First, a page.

Traffic police were out in force in Kabul on Sunday, Jan. 28, 2018, the day after one of the deadliest bombings in the country since 2001. The suicide bombing, which used an ambulance laden with explosives in an area teeming with people, killed more than 100 and injured more than 200 near the old Interior Ministry building.

Traffic police were out in force in Kabul on Sunday, Jan. 28, 2018, the day after one of the deadliest bombings in the country since 2001. The suicide bombing, which used an ambulance laden with explosives in an area teeming with people, killed more than 100 and injured more than 200 near the old Interior Ministry building. (Chad Garland/Stars and Stripes)

KABUL, Afghanistan— The casualty toll from Saturday’s lunchtime suicide bombing rose to 103 dead and 235 wounded, as Afghans attempt to recover from a Taliban attack that has terrorized an already beleaguered capital city.

The city was bustling again, with traffic police out in force on Sunday, stopping vehicles, demanding documents and threatening fines for drivers who did not comply.

The day before, the driver of a bomb-laden ambulance cleared at least one security checkpoint in a busy area near a hospital and government offices, and detonated his deadly payload when police stopped him at a second checkpoint.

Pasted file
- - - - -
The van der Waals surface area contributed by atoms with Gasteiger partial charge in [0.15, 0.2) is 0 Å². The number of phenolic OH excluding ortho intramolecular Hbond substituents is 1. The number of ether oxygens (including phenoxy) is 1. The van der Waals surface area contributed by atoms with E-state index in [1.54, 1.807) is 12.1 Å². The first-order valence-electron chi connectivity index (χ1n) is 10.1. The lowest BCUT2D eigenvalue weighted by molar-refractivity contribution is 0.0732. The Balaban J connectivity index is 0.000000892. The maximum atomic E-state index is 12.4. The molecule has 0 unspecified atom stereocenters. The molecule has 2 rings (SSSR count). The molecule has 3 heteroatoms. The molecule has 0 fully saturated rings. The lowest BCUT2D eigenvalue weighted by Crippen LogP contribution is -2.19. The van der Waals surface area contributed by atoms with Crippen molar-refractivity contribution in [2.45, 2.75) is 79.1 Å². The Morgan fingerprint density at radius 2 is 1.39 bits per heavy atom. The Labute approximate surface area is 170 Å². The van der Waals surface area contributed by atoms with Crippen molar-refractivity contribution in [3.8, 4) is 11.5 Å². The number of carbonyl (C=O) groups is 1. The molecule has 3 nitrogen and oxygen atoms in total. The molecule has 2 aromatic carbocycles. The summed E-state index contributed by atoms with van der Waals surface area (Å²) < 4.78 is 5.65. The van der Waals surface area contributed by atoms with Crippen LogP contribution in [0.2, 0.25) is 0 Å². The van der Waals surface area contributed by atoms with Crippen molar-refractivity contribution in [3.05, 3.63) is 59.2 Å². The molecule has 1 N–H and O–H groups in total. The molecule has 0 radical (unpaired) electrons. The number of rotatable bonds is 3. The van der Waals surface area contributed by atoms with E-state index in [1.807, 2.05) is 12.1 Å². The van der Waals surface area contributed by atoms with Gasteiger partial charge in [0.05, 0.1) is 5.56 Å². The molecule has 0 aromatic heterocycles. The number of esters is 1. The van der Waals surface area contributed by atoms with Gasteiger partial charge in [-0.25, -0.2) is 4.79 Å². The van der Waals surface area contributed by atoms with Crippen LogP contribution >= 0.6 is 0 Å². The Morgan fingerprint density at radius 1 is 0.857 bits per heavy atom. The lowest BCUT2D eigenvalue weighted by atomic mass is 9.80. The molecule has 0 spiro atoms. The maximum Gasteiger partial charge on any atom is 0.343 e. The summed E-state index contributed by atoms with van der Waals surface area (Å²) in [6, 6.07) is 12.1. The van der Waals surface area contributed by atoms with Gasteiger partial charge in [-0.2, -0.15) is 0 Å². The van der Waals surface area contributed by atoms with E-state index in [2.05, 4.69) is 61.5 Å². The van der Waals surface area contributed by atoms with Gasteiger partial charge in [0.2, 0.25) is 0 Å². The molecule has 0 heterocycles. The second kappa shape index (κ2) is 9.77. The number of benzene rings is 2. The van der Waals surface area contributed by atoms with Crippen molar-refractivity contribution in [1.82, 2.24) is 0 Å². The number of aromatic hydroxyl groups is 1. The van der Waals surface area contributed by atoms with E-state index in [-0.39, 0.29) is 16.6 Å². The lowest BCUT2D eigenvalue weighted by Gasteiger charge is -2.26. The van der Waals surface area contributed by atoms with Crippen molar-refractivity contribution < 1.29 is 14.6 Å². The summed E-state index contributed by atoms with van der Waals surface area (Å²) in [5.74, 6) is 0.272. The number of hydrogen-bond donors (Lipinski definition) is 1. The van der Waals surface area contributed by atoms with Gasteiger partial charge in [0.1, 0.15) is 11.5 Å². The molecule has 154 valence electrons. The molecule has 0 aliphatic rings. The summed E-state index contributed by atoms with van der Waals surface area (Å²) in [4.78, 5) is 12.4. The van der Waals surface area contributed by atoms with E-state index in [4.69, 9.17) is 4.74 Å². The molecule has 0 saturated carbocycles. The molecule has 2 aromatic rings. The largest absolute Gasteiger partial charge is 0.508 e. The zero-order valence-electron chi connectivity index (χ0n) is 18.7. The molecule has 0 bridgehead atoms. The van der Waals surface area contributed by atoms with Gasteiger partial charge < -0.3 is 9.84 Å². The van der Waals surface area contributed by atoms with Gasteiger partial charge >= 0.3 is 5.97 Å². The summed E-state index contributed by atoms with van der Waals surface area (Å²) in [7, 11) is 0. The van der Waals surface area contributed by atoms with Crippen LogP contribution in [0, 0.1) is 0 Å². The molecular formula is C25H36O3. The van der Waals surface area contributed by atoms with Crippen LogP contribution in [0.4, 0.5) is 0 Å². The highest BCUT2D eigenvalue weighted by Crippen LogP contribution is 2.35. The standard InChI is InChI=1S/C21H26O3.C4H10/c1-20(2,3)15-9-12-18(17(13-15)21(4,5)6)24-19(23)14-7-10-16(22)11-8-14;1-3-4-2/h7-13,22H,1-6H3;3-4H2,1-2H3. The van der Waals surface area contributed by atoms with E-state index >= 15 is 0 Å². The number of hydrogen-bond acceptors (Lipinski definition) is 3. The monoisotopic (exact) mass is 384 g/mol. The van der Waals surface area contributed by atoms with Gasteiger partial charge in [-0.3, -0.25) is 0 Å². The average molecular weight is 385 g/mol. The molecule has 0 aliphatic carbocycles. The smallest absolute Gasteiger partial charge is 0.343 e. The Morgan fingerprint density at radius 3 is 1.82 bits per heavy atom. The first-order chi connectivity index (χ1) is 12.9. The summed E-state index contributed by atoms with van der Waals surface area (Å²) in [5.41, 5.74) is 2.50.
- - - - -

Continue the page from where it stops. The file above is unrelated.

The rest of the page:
The blast damaged or destroyed dozens of shops and vehicles in the area, home to a busy shopping district known to foreigners as Chicken Street, as well as several foreign embassies.

The blast was felt across the city, including at the Defense Ministry more than a mile away, where Gen. Joseph Votel, head of U.S. Central Command, was meeting with local officials on a tour of the region. The general and accompanying U.S. forces were unharmed and have since continued to other nations on their agenda.

Nusrat Rahimi, deputy spokesman for the Interior Ministry, told Stars and Stripes that the casualty toll had risen overnight. The numbers, which include many civilians, could rise further.

The Taliban claimed the attack almost immediately, even as the dead and wounded were rushed to local hospitals Saturday afternoon. The insurgent group, which seeks to overthrow the government and drive out its foreign backers, said it had targeted a building used by the Interior Ministry and the High Peace Council, a body set up in 2010 to negotiate with insurgents.